DINE CITIZENS AGAINST RUINING OUR ENVIRONMENT; SAN JUAN CITIZENS ALLIANCE; WILDEARTH GUARDIANS; NATURAL RESOURCES DEFENSE COUNCIL, Plaintiffs - Appellants,
DAVID BERNHARDT, in his official capacity as Acting Secretary of the United States Department of the Interior; UNITED STATES BUREAU OF LAND MANAGEMENT, an agency within the United States Department of the Interior; NEIL KORNZE, in his official capacity as Director of the United States Bureau of Land Management, Defendants - Appellees, and DJR ENERGY HOLDINGS, LLC; BP AMERICA PRODUCTION COMPANY; AMERICAN PETROLEUM INSTITUTE; ANSCHUTZ EXPLORATION CORPORATION; ENDURING RESOURCES IV, LLC, Intervenor Defendants - Appellees, and CONOCOPHILLIPS COMPANY; BURLINGTON RESOURCES OIL & GAS COMPANY LP, Intervenor Defendants. ALL PUEBLO COUNCIL OF GOVERNORS; NATIONAL TRUST FOR HISTORIC PRESERVATION; NAVAJO ALLOTTEES; ALICE BENALLY; LILLY COMANCHE; VIRGINIA HARRISON; SAMUEL HARRISON; DOLORA HESUSE; VERNA MARTINEZ; LOYCE PHOENIX, Amici Curiae.
from the United States District Court for the District of New
Mexico (D.C. No. 1:15-CV-00209-JB-LF)
Samantha Ruscavage-Barz, WildEarth Guardians, Santa Fe, New
Mexico (Kyle J. Tisdel, Western Environmental Law Center,
Taos, New Mexico, with her on the briefs), appearing for
Kupfer, U.S. Department of Justice, Environment & Natural
Resources Division, Washington, D.C. (Michael C. Williams, Of
Counsel, Attorney-Advisor, Office of the Solicitor, U.S.
Department of the Interior, Clare M. Boronow, and Mark R.
Haag, U.S. Department of Justice, Environment & Natural
Resources Division, Washington, D.C., on the brief), for the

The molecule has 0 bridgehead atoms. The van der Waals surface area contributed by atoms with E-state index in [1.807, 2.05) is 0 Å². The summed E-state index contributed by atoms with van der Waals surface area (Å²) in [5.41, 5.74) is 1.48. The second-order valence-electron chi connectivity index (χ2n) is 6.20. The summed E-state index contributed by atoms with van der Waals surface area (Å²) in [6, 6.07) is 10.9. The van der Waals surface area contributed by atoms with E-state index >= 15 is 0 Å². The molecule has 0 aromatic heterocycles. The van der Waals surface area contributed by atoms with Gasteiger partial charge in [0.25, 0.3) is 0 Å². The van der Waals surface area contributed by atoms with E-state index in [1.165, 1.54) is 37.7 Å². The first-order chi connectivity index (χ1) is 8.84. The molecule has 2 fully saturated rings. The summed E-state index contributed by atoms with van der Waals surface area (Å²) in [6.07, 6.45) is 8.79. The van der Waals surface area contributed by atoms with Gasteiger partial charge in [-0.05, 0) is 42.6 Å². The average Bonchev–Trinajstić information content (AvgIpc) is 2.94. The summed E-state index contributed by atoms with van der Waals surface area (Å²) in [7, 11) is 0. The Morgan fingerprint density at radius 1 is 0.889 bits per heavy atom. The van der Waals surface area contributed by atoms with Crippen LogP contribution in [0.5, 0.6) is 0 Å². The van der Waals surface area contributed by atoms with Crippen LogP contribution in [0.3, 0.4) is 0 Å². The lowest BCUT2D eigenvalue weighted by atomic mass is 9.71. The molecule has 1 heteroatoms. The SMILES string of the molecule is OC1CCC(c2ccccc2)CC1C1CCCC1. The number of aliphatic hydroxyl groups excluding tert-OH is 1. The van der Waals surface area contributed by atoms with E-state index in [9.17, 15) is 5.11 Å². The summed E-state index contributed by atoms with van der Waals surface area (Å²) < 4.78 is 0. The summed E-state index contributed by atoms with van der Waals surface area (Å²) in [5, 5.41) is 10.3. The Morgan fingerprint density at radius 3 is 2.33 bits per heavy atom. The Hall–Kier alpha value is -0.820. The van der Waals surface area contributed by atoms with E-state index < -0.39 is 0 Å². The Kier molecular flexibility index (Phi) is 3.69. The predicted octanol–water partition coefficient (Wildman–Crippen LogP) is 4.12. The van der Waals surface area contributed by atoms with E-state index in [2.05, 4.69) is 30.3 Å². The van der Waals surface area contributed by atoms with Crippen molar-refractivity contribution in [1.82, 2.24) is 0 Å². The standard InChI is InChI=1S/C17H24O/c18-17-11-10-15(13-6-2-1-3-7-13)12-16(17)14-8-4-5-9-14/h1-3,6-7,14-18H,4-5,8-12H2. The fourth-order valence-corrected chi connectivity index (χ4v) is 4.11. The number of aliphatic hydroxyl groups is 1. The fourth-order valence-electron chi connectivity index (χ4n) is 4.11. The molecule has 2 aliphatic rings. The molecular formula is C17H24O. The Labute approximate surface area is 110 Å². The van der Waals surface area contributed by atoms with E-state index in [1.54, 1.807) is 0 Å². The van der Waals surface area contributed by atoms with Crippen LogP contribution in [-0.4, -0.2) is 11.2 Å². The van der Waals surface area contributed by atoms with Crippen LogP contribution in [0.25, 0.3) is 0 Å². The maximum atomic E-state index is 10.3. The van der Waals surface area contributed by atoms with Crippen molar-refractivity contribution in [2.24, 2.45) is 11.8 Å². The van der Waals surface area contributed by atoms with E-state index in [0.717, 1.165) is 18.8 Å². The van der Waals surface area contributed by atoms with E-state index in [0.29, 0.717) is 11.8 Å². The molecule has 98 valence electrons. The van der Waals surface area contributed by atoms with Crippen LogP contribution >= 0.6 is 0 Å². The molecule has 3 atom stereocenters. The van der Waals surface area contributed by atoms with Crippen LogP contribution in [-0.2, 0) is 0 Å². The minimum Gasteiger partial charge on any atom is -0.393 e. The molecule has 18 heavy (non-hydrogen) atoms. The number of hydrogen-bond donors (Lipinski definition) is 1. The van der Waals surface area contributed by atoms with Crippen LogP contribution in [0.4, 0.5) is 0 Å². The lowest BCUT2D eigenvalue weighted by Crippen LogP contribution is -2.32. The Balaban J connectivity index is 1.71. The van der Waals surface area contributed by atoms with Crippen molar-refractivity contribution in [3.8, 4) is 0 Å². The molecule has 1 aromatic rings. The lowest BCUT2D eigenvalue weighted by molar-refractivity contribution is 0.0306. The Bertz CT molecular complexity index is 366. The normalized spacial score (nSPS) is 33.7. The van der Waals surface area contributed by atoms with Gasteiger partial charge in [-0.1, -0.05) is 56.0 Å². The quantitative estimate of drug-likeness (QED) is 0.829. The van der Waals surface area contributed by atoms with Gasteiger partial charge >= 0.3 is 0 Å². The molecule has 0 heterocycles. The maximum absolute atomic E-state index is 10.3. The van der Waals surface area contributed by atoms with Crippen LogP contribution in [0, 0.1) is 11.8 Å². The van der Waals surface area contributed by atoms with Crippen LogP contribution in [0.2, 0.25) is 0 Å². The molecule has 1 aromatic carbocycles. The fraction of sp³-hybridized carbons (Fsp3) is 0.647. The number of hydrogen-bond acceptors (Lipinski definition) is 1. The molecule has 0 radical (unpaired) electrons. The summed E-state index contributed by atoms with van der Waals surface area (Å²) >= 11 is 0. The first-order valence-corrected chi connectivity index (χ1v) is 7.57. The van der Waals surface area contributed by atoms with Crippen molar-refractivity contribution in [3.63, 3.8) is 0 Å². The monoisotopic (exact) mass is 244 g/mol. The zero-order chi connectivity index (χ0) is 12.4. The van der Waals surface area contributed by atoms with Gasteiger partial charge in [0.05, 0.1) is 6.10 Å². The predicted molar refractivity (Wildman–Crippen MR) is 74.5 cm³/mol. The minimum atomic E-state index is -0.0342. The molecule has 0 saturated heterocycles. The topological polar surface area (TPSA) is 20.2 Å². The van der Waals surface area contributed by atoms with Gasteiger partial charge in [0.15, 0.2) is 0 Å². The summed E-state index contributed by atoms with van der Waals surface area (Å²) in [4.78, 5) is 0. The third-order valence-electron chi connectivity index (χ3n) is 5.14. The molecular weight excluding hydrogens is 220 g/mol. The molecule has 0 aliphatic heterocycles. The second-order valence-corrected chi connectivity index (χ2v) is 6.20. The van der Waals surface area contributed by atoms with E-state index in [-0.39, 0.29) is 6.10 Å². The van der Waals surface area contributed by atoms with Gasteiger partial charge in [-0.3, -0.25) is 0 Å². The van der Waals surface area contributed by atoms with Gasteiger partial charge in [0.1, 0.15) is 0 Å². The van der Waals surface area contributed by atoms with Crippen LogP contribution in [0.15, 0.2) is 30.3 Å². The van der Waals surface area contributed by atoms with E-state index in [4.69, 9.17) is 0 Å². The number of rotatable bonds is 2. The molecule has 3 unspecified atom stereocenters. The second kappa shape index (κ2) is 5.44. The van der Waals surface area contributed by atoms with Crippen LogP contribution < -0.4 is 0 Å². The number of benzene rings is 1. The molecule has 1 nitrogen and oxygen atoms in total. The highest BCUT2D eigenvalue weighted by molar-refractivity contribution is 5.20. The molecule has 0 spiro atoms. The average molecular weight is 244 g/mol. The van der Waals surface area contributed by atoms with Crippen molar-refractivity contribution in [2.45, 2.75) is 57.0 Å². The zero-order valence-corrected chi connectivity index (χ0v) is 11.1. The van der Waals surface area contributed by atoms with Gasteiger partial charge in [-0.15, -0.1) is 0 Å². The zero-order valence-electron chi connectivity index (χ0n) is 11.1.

Hadassah M. Reimer, Holland & Hart LLP, Jackson, Wyoming
(Stephen G. Masciocchi, and John F. Shepherd, Holland &
Hart LLP, Denver, Colorado, Bradford Berge, Holland &
Hart LLP, Santa Fe, New Mexico, Rebecca W. Watson, Welborn
Sullivan Meck & Tooley, P.C., Denver, Colorado, Stephen
Rosenbaum, Covington & Burling, LLP, Washington, D.C.,
and Jon J. Indall, Comeau Maldegen Templeman & Indall
LLP, Santa Fe, New Mexico, with her on the brief), appearing
BRISCOE, McKAY, and HOLMES, Circuit Judges.
BRISCOE, CIRCUIT JUDGE
case, we are asked to decide whether the Bureau of Land
Management violated the National Historic Preservation Act
(NHPA) and the National Environmental Policy Act (NEPA) in
granting more than 300 applications for permits to drill
horizontal, multi-stage hydraulically fracked wells in the
Mancos Shale area of the San Juan Basin in northeastern New
Mexico. Appellants sued the Secretary of the Department of
the Interior, the Bureau of Land Management, and the
Secretary of the BLM, alleging that the BLM authorized the
drilling without fully considering its indirect and
cumulative impacts on the environment or on historic
properties. The district court denied Appellants a
preliminary injunction, and we affirmed that decision in
2016. After merits briefing, the district court concluded
that the BLM had not violated either NHPA or NEPA and
dismissed Appellants' claims with prejudice. Appellants
jurisdiction under 28 U.S.C. § 1291 and affirm in part,
reverse in part, and remand with instructions.
We summarized the underlying facts in the prior appeal.
The San Juan Basin is a large geographic region in the
southwestern United States, including part of New Mexico.